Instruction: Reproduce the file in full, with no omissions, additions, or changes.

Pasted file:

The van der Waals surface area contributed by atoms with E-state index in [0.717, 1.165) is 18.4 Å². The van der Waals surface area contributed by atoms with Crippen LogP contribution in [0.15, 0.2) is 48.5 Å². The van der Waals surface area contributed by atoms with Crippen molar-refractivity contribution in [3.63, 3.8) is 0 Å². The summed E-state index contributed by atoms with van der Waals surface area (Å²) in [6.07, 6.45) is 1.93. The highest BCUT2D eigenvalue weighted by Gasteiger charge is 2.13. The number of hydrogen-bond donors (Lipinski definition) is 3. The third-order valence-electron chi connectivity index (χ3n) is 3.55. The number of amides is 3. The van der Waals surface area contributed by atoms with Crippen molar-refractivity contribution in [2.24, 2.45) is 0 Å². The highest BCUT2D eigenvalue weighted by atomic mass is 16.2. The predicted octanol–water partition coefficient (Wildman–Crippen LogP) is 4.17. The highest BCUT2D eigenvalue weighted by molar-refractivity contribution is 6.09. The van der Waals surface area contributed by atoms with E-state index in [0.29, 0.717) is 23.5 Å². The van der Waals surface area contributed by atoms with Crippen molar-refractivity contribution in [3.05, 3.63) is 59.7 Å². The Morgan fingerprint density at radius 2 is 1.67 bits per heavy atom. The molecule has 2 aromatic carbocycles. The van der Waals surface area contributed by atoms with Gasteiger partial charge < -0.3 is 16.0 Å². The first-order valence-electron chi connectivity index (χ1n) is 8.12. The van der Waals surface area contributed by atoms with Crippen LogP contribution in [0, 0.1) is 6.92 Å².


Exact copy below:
The van der Waals surface area contributed by atoms with E-state index in [0.717, 1.165) is 18.4 Å². The van der Waals surface area contributed by atoms with Crippen LogP contribution in [0.15, 0.2) is 48.5 Å². The van der Waals surface area contributed by atoms with Crippen molar-refractivity contribution in [3.63, 3.8) is 0 Å². The summed E-state index contributed by atoms with van der Waals surface area (Å²) in [6.07, 6.45) is 1.93. The highest BCUT2D eigenvalue weighted by Gasteiger charge is 2.13. The number of hydrogen-bond donors (Lipinski definition) is 3. The third-order valence-electron chi connectivity index (χ3n) is 3.55. The number of amides is 3. The van der Waals surface area contributed by atoms with Crippen molar-refractivity contribution in [2.24, 2.45) is 0 Å². The highest BCUT2D eigenvalue weighted by atomic mass is 16.2. The predicted octanol–water partition coefficient (Wildman–Crippen LogP) is 4.17. The highest BCUT2D eigenvalue weighted by molar-refractivity contribution is 6.09. The van der Waals surface area contributed by atoms with E-state index in [0.29, 0.717) is 23.5 Å². The van der Waals surface area contributed by atoms with Crippen molar-refractivity contribution in [3.05, 3.63) is 59.7 Å². The Morgan fingerprint density at radius 2 is 1.67 bits per heavy atom. The molecule has 2 aromatic carbocycles. The van der Waals surface area contributed by atoms with Gasteiger partial charge < -0.3 is 16.0 Å². The first-order valence-electron chi connectivity index (χ1n) is 8.12. The van der Waals surface area contributed by atoms with Crippen LogP contribution in [0, 0.1) is 6.92 Å².